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Equilibrium of Rigid Body
 Free-Body
 Free-Body Diagram

Equilibrium of Rigid Body

A rigid body is in static equilibrium state when the rigid body remains stationary and is not accelerating in any way. In other words, a rigid body is in equilibrium when both the resultant force and the resultant moment are zero for all the forces and couples acting on it. Through system of forces transformation, an equivalent system of forces can be reduced to a force vector and a couple vector. Therefore the resultant force and the resultant couple vectors acting on the rigid body are equal to zero. That is:

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Or in terms of rectangular components:

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In other words,  there is no translational and rotational motion when an object is in static equilibrium state.

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Free-Body

In engineering static application, a rigid body is in equilibrium when the systems of external forces cause no translational and rotational motion to the rigid body since the resultant force and resultant memont on the rigid body are zero. For example, a hanging mass from the ceiling

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When solving the equilibrium problem of the considered body, in order to focus only on the interested body instead of the whole system, the interested body should be isolated from other bodies as a free body. According to Newton's third law, each applied force will have a reaction force of equal in magnitude and opposite in direction acting on the interacting bodies. Therefore, all the surrounding uninterested objects can be stripped away by replacing with the corresponding reaction force acting on the interesed body. For example, the interested objects are the mass and string.

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Therefore, a free body diagram can be drawn by adding a reaction force to replace the force due to the ceiling, while the body force due to the body mass remains unchange. 

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Since the hanging string is also not an interested body, Imply the free body diagram of the body mass is :

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Free-Body Diagram

 Important steps of constructing the free-body diagram are:

  1. Selecting the interested bodys from the whole system, so that the free body of interest can be detached away from the ground, connections, supports and all other bodies.

  2. In general, there are always forces exerted on the free body by those stripped away bodies. These forces are considered as external forces and are represented by forces acting on the free body.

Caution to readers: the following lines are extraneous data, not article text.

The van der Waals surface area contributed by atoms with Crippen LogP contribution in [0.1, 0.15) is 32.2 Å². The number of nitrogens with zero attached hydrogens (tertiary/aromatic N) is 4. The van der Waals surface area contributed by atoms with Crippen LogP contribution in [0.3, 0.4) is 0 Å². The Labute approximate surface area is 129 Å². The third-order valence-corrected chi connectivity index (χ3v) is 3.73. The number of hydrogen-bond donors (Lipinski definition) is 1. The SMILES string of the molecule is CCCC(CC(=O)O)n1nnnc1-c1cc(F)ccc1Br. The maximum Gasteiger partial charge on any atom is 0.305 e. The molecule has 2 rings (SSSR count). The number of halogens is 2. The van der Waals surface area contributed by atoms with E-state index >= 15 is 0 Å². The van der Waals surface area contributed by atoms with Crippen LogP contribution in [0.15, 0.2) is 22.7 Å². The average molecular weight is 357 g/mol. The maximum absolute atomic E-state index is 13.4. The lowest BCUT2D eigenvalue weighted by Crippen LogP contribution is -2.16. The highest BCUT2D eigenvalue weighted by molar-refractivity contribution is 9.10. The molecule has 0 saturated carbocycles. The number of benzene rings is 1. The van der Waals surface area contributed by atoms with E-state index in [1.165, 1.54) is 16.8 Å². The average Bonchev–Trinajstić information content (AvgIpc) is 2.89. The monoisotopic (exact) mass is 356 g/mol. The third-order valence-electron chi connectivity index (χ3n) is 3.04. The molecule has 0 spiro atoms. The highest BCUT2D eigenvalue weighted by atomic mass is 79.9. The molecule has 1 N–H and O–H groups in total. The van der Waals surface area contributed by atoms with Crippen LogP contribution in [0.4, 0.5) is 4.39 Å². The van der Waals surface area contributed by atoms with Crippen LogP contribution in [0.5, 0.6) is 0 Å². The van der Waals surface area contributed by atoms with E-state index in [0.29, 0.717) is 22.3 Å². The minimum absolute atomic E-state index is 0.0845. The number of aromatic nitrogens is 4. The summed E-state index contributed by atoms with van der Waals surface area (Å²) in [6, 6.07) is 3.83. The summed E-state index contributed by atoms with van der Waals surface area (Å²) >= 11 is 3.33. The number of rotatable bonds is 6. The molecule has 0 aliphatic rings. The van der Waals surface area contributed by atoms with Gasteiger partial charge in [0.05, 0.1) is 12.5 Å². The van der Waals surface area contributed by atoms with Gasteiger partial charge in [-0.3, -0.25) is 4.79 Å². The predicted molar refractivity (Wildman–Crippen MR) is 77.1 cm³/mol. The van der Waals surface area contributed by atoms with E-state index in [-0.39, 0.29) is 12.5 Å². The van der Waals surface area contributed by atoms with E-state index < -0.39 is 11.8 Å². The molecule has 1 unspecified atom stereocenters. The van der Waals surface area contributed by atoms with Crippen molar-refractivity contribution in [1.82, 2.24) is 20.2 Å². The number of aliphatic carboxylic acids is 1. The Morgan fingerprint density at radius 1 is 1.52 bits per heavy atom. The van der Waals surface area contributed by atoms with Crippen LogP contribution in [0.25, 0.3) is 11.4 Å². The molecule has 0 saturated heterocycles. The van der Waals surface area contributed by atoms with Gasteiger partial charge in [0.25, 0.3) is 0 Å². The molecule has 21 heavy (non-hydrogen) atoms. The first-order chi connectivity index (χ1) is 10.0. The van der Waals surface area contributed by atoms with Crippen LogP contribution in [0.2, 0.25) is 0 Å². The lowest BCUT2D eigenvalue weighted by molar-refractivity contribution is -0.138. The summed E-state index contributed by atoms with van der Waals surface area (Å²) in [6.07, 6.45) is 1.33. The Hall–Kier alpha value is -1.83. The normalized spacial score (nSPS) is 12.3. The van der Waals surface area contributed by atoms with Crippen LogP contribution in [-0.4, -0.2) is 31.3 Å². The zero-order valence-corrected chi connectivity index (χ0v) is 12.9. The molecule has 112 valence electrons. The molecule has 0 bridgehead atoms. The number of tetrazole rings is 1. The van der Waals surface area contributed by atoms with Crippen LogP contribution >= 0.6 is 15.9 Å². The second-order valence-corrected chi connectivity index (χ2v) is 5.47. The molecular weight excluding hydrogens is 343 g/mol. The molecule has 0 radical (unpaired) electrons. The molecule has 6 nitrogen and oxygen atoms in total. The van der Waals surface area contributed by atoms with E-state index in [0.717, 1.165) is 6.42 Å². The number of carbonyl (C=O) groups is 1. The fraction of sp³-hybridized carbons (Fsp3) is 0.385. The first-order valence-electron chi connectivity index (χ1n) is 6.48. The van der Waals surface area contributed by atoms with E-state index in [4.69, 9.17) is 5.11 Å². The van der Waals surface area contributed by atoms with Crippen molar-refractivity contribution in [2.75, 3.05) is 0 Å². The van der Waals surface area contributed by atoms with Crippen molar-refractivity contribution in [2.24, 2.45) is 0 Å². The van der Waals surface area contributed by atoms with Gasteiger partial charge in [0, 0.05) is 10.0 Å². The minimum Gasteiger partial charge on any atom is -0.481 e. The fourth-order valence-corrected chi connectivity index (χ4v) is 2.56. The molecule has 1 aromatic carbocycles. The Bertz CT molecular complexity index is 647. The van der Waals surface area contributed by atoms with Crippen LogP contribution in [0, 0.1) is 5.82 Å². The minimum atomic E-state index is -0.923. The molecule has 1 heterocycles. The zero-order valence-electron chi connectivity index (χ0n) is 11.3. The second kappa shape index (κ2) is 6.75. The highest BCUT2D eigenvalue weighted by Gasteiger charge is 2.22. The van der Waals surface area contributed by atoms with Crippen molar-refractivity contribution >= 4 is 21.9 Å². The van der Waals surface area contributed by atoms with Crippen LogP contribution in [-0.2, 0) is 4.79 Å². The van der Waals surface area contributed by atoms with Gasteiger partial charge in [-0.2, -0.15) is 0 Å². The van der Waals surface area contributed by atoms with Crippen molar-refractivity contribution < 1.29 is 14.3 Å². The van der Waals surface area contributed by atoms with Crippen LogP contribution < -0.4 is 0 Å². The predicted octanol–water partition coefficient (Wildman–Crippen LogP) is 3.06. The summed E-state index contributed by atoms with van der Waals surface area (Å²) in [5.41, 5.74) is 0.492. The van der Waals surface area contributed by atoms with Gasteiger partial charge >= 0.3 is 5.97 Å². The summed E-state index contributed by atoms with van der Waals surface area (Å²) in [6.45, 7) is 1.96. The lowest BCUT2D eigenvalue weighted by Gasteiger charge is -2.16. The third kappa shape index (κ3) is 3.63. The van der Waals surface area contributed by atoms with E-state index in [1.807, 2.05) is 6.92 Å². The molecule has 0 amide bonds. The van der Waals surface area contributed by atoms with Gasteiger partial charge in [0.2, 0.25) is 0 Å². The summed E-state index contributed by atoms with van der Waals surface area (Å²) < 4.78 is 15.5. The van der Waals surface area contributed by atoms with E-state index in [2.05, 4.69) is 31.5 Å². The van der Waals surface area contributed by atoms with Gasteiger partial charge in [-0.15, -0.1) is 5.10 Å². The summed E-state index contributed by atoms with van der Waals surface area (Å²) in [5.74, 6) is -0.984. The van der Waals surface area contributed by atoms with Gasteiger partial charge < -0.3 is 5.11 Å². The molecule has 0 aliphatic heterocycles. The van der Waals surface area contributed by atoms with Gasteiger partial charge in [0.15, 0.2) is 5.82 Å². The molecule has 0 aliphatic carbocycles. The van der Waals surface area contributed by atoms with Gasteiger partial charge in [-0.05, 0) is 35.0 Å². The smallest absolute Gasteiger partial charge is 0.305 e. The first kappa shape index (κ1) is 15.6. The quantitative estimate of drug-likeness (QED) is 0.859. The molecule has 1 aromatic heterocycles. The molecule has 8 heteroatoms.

3. Besides, the weight of the free body should also be considered and be included as external forces acting on the free body.

  4. But for forces exerted on each other between various parts of the free body, these forces are considered as internal forces because the free body is considered as a rigid body also.

  5. For known external forces, such as weight of free body, applied forces, both the magnitudes and directions of each known external forces should be marked at the corresponding position on the free-body diagram.

  6. For those unknown external forces due to stripping away bodies, such as ground, connections, supports and all other bodies from the free body, these forces are usually the reaction forces to opposite the motion of the free body in order to constrain the free body to remain in the same static position. Each known external forces should also be marked at the corresponding position on the free-body diagram. Although the magnitudes of unknown external forces are unknown, the reaction directions of each unknown external forces at the supports and connections can usually determined by its type of support or connection.

  7. The pointing direction of an unknown external forces after the avaialable reaction are determined can be assumed in any direction because the sense of the direction will confirm whether the assumption is correct or not.

  8. Although, the profile of the free body can usually be neglected, the free-body diagram should include dimensions for calculating the moments of forces.
  9. Finally, including a coordinate axis is also necessary for determining the sign and angle of forces

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ID: 120200059 Last Updated: 2/15/2012 Revision: 0 Ref:

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References

  1. I.C. Jong; B.G. rogers, 1991, Engineering Mechanics: Statics and Dynamics
  2. F.P. Beer; E.R. Johnston,Jr.; E.R. Eisenberg, 2004, Vector Mechanics for Engineers: Statics
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